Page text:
DIGRA conference summary
Last week DiGRA, the Digital Games Researchers Association, hit Vancouver for its second bi-annual gathering. (...) Games Researchers are predominantly academics with the odd hybrid professional /journalist/something-or-other who engage in Games Studies. Now, the exact definition of Games Studies is still a hotly debated topic (cf. bar talk above; or for a more sober discussion Espen Aarseth's Computer Game Studies, Year One) but at its core, games studies is the analysis of video games, gamers, and game culture from the perspective of social sciences such as psychology, sociology, communications studies, as well as my own field, philosophy. At the fringes, Games Studies embraces issues such as the process of game design but is very unlikely to be concerned with path-finding algorithms or triangle meshing techniques. Having said this, in my experience, most Games Researchers are fairly hardcore gamers and a few got tech. (...) To close, I want to make sure that I have not left any non-academic with the wrong impression of DiGRA. There is a lot of content that is applicable to the business of computer games, but the conference has not turned into an academic/industry lovefest. Industry participation is very low, lower that I think it should be, and seemingly esoteric content is high.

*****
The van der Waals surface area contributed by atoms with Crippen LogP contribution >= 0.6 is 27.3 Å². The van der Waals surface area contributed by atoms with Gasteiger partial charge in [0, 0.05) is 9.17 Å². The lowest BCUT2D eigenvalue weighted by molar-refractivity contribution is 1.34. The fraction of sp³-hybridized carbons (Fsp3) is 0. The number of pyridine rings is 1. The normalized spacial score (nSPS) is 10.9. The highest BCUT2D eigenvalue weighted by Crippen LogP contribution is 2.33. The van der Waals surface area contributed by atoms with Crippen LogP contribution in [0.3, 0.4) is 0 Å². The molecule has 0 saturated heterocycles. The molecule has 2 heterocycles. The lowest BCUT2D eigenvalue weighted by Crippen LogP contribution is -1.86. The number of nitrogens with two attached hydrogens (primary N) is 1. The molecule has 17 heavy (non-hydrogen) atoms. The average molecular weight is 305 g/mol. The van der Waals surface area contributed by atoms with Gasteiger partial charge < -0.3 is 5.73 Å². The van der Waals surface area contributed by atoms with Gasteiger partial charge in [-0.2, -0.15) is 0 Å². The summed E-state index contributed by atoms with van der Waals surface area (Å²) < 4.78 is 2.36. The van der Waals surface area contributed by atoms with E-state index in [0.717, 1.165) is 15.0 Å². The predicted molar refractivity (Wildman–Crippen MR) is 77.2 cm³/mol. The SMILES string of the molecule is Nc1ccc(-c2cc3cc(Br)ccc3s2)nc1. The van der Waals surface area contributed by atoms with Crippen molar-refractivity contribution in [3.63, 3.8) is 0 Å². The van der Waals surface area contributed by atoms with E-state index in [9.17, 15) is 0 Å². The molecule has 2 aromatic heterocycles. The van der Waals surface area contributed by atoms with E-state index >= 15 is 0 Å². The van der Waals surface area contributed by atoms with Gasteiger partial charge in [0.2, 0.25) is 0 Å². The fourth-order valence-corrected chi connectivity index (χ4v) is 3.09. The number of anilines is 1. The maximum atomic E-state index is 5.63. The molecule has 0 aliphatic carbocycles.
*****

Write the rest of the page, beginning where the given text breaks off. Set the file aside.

Why do I blog this? I think DIGRA events are interesting steps into game research. What strikes me is that it's a very large community with unbalanced representation of disciplines.